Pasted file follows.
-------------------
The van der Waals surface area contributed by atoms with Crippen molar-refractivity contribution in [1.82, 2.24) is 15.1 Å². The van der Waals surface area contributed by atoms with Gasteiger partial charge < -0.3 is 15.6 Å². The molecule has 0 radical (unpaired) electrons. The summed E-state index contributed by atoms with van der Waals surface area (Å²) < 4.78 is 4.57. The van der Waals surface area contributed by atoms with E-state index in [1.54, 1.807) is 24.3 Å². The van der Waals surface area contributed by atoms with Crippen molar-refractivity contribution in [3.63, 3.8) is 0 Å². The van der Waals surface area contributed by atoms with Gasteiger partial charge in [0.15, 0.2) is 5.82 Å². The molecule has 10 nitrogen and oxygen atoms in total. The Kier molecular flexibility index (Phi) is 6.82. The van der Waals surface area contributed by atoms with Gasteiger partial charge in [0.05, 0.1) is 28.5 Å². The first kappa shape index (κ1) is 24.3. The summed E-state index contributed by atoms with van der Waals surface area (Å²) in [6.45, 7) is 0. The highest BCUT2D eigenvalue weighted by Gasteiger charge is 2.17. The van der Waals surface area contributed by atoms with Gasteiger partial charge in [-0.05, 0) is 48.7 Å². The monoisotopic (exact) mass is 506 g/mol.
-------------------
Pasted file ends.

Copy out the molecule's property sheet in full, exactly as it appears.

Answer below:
The van der Waals surface area contributed by atoms with Crippen molar-refractivity contribution in [1.82, 2.24) is 15.1 Å². The van der Waals surface area contributed by atoms with Gasteiger partial charge < -0.3 is 15.6 Å². The molecule has 0 radical (unpaired) electrons. The summed E-state index contributed by atoms with van der Waals surface area (Å²) < 4.78 is 4.57. The van der Waals surface area contributed by atoms with E-state index in [1.54, 1.807) is 24.3 Å². The van der Waals surface area contributed by atoms with Crippen molar-refractivity contribution in [3.63, 3.8) is 0 Å². The van der Waals surface area contributed by atoms with Gasteiger partial charge in [0.15, 0.2) is 5.82 Å². The molecule has 10 nitrogen and oxygen atoms in total. The Kier molecular flexibility index (Phi) is 6.82. The van der Waals surface area contributed by atoms with Gasteiger partial charge in [0.05, 0.1) is 28.5 Å². The first kappa shape index (κ1) is 24.3. The summed E-state index contributed by atoms with van der Waals surface area (Å²) in [6.45, 7) is 0. The highest BCUT2D eigenvalue weighted by Gasteiger charge is 2.17. The van der Waals surface area contributed by atoms with Gasteiger partial charge in [-0.05, 0) is 48.7 Å². The monoisotopic (exact) mass is 506 g/mol.